Understanding low back pain in traumatic lower extremity amputees: a systematic review.
Traumatic injuries can lead to lower limb amputations at different levels (transfemoral, transtibial, knee disarticulation and transpelvic) and, compared to the general population, a high percentage of these patients suffer from chronic low back pain: 31%-37 % vs. 47.7% -76.6%. In fact, there is evidence that low back pain is more bothersome than any other type of pain in the amputee population. Low back pain is considered a multidimensional and multifactorial condition; Physical, biomechanical, physiological and personal factors contribute to its incidence. The aim of this study is to review the literature on the prevalence, mechanical etiologies, and consequences of low back pain for traumatic lower extremity amputees.
In addition to transpelvic, all types of lower limb amputees were included in the study: unilateral, bilateral, transfemoral, traumatic transtibial, and knee disarticulation amputees. All included studies contain low back pain assessment, biomechanical assessment of daily tasks, objective marker or imaging studies.
A total of 1810 articles were found during the search and 11 full-text articles were selected for inclusion and review.
Mechanical or Anatomical Etiologies.
1. Motion Analysis None of the studies revealed any relevant findings regarding potential mechanisms of low-back pain, but the quality of the evidence is poor.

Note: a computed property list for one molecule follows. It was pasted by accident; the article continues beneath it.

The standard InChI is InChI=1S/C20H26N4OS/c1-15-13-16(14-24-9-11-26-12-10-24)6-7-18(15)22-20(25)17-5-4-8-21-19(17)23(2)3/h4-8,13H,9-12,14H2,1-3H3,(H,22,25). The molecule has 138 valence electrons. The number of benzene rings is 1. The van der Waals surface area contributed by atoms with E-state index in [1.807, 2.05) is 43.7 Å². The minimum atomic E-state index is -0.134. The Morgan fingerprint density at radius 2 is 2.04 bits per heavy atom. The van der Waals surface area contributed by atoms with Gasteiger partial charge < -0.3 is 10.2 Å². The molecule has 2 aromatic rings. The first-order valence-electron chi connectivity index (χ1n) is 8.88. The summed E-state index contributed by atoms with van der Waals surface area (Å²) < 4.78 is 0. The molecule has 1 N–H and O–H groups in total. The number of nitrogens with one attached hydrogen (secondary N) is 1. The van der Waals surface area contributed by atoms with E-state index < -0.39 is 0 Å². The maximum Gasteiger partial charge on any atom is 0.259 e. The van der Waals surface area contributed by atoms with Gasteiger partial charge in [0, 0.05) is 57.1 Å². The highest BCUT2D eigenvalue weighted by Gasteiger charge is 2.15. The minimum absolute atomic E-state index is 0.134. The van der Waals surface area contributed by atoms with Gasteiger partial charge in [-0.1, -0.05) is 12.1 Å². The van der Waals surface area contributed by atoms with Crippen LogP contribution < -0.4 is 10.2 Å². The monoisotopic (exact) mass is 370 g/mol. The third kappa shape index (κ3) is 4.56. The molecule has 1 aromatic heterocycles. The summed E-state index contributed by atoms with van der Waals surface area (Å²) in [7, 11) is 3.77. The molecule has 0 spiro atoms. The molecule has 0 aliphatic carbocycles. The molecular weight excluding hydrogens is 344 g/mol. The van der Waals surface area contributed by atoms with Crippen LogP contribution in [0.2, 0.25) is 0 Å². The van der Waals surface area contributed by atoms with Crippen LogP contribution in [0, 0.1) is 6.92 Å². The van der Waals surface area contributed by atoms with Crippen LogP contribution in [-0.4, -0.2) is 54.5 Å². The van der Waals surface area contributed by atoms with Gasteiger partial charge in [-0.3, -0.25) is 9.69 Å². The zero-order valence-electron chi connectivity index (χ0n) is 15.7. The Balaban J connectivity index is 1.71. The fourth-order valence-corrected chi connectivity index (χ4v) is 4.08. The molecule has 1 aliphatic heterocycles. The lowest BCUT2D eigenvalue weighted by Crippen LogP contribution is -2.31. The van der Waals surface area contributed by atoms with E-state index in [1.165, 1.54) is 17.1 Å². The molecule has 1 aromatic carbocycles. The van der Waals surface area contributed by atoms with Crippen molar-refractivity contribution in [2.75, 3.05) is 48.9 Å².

2. Modeling Anterior-posterior shear and velocity-related compressions were higher in the amputee group (~81% and 31%) compared to the non-disabled group (~44% and ~22%). To stabilize their center of mass, amputees increase stiffness in some planes of motion, and their continued efforts to maintain balance result in postural asymmetry and low back pain. In addition, in the amputee population, we not only found an energy production at the L5/S1 level three times higher during walking, but also during standing-sitting and sitting-standing postural changes. Even with a small population size, the results are intended to recognize potential causes of chronic low back pain.
3. Scan Studies found psoas hypertrophy of the intact limb in patients with unilateral transfemoral amputations.
Consequences of chronic pain and its effect on daily life.
Low back pain greatly contributed to poor quality of life as it interfered with daily activities. It was referred in 28%-39% of the questionnaires and 38.7% of the respondents did not have any pain-free month in the last 3 years.
The incidence of low back pain in the traumatic lower extremity amputee population (52-64%) was similar to that in the mixed amputee population (47.7%-76.6%). Reports have linked the use of prostheses to the prevalence of low back pain, and because patients are typically younger, more active, and wear their prostheses longer, they are at higher risk of low back pain at any given time, even if they don't. Haven't experienced any discomfort yet. Psoas hypertrophy on the intact side of unilateral amputees also plays an important role in the development of low back pain, as it can result in loss of hip extension and thus has implications for posture and spinal loading. Military and political amputees are typically fitter, stronger, and wear better prosthetics than the general population; for this reason, they are an interesting group to analyze and compare. However, no clear distinction has been made in the group of traumatic amputees to separate these patients and further research will need to be designed for further data collection. Since low back pain is present in such a high percentage of amputees, there is a need to better understand its causes and influencing factors so that pain can be managed and prevented. Our understanding of this multidimensional condition is limited and further study is required.